was Vol. IV.—No. 1. 5

was such, that euery man fled which way he could, without leauing any to resist the Indians. But God, (which chastiseth his according to his pleasure, and in the greatest necessities and dangers sustainedl them with his hand,) so blinded the Indians, that they saw not what they had done, and thought that the horses which ran loose, were men on horsebacke, that gathered themselues together to set vpon them. The Gouernour only rod on horsebacke, and with him a souldier called Tapia, and set vpon the Indians, and striking the first he met with his lance, the saddle fell with him, which with haste was euill girded, and so hee fell from his horse. And all the people that were on foote were fled to a wood out of the towne, and there assembled themselues together. And because it was night, and that the Indians thought the horses were men on horsebacke which came to set vpon them, as I said before, they fled; and one onely remained dead, and that was he whom the Gouernour slew with his lance. The towne lay all burnt to ashes. There was a woman burned, who, after slice and her husband were both gone out of their house, went in againe for certaine perles, which they had forgotten, and when she would haue come out, the fire was so great at the doore that shee could not, neither could her husband succour her. Other three Christians came out of their lodgings so cruelly burned, that one of them died within three daies, and the other two were carried many daies each of them vpon a couch betweene staues, which the Indians carried on their shoulders, for otherwise they could not trauell. There died in this hurliburlie eleuen Christians, and fiftie horses; and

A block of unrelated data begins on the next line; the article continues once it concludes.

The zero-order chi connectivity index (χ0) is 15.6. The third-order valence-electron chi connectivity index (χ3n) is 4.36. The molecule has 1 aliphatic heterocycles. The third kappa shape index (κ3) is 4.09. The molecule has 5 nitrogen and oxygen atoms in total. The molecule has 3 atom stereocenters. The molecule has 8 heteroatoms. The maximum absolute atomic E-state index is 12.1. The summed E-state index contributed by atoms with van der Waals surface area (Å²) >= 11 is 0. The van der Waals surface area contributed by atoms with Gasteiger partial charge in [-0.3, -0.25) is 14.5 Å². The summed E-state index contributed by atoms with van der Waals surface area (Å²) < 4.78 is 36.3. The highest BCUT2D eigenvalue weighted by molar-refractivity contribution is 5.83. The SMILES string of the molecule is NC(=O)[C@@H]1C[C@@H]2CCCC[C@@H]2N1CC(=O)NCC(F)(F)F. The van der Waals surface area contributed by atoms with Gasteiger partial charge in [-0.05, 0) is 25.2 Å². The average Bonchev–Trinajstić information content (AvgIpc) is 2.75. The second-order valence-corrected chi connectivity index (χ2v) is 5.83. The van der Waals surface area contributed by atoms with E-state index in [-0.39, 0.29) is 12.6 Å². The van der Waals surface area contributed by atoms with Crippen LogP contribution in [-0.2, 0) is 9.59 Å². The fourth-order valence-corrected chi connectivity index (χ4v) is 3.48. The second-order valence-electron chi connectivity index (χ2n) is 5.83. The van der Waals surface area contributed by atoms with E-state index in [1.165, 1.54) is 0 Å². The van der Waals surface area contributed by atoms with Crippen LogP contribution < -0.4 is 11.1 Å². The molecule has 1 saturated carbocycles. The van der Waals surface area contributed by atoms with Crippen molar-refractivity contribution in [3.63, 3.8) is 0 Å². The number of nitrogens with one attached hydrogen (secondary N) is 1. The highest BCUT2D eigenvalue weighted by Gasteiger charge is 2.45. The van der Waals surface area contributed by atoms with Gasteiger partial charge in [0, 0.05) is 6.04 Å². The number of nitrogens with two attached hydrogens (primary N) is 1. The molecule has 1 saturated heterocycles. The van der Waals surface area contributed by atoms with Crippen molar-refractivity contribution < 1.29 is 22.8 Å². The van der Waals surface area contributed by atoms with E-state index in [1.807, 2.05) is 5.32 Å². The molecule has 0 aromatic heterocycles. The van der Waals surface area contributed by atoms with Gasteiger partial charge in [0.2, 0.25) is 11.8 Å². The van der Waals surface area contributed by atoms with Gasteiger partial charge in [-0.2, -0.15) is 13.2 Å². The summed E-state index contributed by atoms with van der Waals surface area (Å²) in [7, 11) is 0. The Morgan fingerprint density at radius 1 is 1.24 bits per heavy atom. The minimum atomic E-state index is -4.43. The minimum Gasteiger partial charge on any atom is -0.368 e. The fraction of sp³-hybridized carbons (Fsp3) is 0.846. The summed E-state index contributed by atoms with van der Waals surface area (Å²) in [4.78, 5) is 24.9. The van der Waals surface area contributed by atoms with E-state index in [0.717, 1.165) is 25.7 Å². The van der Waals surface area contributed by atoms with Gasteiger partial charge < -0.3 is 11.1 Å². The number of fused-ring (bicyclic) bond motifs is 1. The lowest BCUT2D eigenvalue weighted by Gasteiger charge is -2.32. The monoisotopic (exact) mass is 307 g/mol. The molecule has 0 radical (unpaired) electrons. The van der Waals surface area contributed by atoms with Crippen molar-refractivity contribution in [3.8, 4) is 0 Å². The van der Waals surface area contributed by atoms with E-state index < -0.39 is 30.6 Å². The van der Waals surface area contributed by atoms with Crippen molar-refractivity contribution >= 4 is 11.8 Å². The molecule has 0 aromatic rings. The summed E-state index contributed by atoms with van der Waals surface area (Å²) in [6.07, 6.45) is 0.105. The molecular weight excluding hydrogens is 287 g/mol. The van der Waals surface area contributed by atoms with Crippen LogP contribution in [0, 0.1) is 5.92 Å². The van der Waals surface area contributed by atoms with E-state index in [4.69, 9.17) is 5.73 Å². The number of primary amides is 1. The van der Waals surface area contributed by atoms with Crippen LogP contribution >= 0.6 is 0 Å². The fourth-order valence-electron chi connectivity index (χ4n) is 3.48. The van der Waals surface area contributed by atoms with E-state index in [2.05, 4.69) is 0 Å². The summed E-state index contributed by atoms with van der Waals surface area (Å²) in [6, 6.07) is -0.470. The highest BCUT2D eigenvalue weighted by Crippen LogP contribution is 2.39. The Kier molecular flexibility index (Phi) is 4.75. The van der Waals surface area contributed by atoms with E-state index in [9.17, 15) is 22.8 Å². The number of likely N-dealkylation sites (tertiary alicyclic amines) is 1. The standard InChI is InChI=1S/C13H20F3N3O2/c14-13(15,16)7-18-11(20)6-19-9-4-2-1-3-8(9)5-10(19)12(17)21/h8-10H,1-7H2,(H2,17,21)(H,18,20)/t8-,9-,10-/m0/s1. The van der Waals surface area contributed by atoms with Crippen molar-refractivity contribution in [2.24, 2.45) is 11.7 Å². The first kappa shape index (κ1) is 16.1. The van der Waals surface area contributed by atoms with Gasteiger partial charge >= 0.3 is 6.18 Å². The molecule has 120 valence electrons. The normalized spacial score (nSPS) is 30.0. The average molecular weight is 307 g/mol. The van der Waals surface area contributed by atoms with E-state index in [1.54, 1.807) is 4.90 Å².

there remained an hundred hogges, and foure hunof hocees?»8 ^re^ were burned- If any perchance had saued

any clothes from the fire of Manilla, here they were burned, and many were clad in skinnes, for they had no leasure to take their coates. They endured much cold in this place, and the chiefest remedie were great fires. They spent all night in turnings without sleepe: for if they warmed one side, they freesed on the other. Some inuented the weauing of certaine mats of drie iuie, & did weare one beneath, and another aboue: many laughed at this deuice, whom afterward necessitie inforced to doe the like. The Christians were so spoiled, and in such want of saddles & weapons which were burned, that if the Indians had come the second night, they had

ouercome them with little labour. They remooued The towne thence to the towne where the Cacique was wont cioue'lay" *" lo lie' because it was in a champion countrie.

Within eight daies after, there were many lances

and and saddles made. There were ashtrees in those ^shtreet. parts, whereof they made as good lances as in Biscay.

[graphic]

Chap. XXI.

How the Indians set againe vpon the Christians, and how the Gouernour went to Alimamu, beyond which towne in warlike sort they tarried for him in the way.